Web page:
Wall Flower Studio Garden

  (Algonquin Highlands, Ontario)
Organically Grown ~ From The Garden

Container Gardening

Container Gardening: A Solution for Small Spaces

Garden enthusiast’s who lack space for gardening aspirations shouldn't fret, because Canada’s favourite pastime is not necessarily out of range for them.

Smaller spaces, balconies, decks, and even windowsills, will accept a container garden. This can bring great pleasure and allow even apartment dwellers to have a little piece of paradise.

Choice of containers is limited only by your imagination, dwelling space, and the size of your wallet.

Clay pots, wooden barrels, hanging baskets, and urns, are all excellent examples.

Just imagine, all this without the aggravation of maintaining a lawn or weeding flowerbeds!

Personally, I am happy to mow the lawn and weed the garden, but this mean's that I may be an exception to the rule!

As with conventional gardening, containers require suitable preparation. Space, light, access to water, and weather, must be taken into account.

Restricted root space may put added constraints on your plant preferences since some are prolific in producing these over the course of a growing season.

Containers may have to be stored in a protected area to keep from freezing, and tender plants may not over-winter due to exposure of colder temperatures and wind.

Knowing your hardiness zone will help you identify suitable plants for your new oasis.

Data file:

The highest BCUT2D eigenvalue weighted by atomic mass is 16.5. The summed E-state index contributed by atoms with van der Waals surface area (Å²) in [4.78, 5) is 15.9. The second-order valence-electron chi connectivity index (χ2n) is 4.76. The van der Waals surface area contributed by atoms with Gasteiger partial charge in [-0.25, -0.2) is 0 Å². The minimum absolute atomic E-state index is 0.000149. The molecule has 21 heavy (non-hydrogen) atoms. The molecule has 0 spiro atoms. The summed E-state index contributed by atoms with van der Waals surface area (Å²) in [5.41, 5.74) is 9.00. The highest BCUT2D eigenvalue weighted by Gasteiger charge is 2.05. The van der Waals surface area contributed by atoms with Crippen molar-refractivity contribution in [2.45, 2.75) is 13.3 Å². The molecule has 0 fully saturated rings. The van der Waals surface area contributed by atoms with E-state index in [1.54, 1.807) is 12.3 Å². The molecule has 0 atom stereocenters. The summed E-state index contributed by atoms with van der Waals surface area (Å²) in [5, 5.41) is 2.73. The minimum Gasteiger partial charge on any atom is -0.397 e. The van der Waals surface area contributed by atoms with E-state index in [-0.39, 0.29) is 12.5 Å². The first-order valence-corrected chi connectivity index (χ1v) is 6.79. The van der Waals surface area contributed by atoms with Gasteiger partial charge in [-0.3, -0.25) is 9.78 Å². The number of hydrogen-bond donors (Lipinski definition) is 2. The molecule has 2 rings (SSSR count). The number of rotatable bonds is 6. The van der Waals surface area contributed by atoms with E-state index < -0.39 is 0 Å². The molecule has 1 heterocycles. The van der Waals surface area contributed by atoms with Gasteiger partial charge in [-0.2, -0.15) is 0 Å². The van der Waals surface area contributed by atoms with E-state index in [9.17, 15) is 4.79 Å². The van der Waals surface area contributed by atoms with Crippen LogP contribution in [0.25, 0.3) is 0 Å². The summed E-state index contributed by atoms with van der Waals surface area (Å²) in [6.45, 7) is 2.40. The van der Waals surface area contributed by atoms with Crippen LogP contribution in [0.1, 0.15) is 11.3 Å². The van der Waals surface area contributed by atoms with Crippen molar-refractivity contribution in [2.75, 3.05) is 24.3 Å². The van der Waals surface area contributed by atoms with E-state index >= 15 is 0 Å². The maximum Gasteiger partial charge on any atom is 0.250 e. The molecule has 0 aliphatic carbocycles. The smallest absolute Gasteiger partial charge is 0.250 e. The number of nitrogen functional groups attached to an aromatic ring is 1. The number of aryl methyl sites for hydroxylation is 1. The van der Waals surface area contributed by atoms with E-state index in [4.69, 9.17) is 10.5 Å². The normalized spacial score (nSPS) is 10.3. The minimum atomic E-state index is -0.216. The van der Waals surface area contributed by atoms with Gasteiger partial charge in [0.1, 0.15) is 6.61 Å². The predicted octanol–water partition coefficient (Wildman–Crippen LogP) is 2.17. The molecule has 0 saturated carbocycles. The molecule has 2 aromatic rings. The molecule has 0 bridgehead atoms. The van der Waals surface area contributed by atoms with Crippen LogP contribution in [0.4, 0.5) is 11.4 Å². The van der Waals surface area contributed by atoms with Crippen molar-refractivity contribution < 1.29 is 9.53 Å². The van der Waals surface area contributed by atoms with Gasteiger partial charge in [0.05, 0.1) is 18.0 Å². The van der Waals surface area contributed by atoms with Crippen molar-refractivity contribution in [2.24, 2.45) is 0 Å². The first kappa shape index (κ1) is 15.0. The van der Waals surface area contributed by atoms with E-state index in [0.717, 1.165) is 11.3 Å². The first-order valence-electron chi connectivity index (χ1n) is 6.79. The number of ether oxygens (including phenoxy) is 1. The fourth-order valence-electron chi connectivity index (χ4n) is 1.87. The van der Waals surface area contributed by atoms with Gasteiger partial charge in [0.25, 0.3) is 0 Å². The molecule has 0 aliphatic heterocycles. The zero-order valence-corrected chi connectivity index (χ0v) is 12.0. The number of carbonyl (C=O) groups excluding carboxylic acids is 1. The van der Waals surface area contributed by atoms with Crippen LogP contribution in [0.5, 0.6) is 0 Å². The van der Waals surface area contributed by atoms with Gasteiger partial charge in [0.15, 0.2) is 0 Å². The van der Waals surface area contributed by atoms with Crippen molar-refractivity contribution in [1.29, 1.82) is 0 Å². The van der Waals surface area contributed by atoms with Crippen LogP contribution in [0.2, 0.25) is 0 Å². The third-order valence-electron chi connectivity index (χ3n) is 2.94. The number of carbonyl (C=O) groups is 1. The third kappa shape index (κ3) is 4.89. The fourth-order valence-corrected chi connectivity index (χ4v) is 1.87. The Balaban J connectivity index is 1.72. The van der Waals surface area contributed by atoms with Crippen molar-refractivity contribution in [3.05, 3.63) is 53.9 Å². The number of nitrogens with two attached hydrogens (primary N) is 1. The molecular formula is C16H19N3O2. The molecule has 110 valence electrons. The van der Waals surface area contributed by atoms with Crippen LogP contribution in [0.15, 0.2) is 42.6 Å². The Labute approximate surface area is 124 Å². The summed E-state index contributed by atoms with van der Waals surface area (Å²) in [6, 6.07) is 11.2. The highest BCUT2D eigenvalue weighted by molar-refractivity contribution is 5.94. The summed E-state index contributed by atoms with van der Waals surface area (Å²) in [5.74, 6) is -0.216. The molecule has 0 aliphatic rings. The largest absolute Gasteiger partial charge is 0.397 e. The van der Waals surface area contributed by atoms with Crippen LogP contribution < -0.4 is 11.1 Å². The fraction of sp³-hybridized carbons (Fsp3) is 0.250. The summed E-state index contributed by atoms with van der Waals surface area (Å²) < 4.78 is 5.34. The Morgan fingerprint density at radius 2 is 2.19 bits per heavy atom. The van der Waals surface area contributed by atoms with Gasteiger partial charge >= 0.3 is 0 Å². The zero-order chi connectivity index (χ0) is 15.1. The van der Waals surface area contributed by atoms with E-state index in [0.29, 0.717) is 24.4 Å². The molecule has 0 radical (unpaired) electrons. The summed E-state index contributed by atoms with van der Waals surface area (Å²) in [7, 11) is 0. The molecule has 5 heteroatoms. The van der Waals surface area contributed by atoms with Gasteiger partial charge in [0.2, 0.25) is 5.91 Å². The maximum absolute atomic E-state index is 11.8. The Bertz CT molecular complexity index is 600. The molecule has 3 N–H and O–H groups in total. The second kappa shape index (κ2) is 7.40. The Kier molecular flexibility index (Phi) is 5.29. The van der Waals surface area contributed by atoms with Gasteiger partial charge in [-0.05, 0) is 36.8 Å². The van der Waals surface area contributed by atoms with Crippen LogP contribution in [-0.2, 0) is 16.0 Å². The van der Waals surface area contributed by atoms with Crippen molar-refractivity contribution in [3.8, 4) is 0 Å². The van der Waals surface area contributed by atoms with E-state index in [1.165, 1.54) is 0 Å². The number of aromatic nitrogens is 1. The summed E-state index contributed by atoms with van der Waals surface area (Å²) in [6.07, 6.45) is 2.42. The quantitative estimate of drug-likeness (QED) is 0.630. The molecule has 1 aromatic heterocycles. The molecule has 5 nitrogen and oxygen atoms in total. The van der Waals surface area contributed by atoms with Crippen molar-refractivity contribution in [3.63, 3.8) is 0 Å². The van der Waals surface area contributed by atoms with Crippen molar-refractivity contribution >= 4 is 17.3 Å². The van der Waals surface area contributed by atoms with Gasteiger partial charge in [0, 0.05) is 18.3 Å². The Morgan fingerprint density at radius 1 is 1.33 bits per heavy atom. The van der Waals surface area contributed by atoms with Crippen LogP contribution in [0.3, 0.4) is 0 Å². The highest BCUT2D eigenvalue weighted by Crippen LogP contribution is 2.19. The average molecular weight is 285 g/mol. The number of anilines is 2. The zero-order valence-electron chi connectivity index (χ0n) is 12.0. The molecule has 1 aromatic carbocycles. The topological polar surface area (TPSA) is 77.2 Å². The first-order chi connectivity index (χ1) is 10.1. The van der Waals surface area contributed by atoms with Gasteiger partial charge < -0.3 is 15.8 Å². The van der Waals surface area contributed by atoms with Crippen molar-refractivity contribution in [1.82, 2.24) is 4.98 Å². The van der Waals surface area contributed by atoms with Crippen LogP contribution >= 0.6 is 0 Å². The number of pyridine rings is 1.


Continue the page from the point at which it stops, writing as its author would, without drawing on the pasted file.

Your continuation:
You can plant bulbs, seeds, annuals, perennials, or even herbs & veggies in your containers. Just think of the fresh basil and tomatoes that can be grown in a very small space!

Something I do in my front yard, where I have two large wooden containers is to layer bulbs beneath other plants. This offers year-round interest, and I experiment with different plant combinations. This is half the fun, and it's a strategy will helps me get the most show from my containers.

Consider planting bulbs for spring blossoms, veggies for food, herbs for scent, and hardy mums for fall to winter flowers.

Evergreen boughs can be rammed into the soil with dogwood branches before the frost hardens the soil, which can be left in the containers all winter for a festive look.

Nearly any plant can be grown in a container, (size being the main limitation), so get out and experiment!

Potting soil works better than gardening soil, which is too heavy for most containers, and fertilizing is require more often than in a standard garden because annuals and vegetables diminish the nutrients rather quickly. Drainage is also a consideration. I have used Styrofoam peanuts for drainage, which is great because it keeps them out of our landfill sites.

Not sure what to plant in your containers or how to attend to them? There are ample resources available. Books, magazines, websites, and local garden centres are all great places to start, and volunteering at a local garden club is another link to meet garden enthusiasts who are usually happy to share their knowledge.

Happily, container gardening is rather inexpensive. There are initial expenses with containers, soil, and a periodic investment in plants, but with such ranges in size and material, there is something available for every budget and taste.Start experimenting and experience the pleasure developing your container garden!
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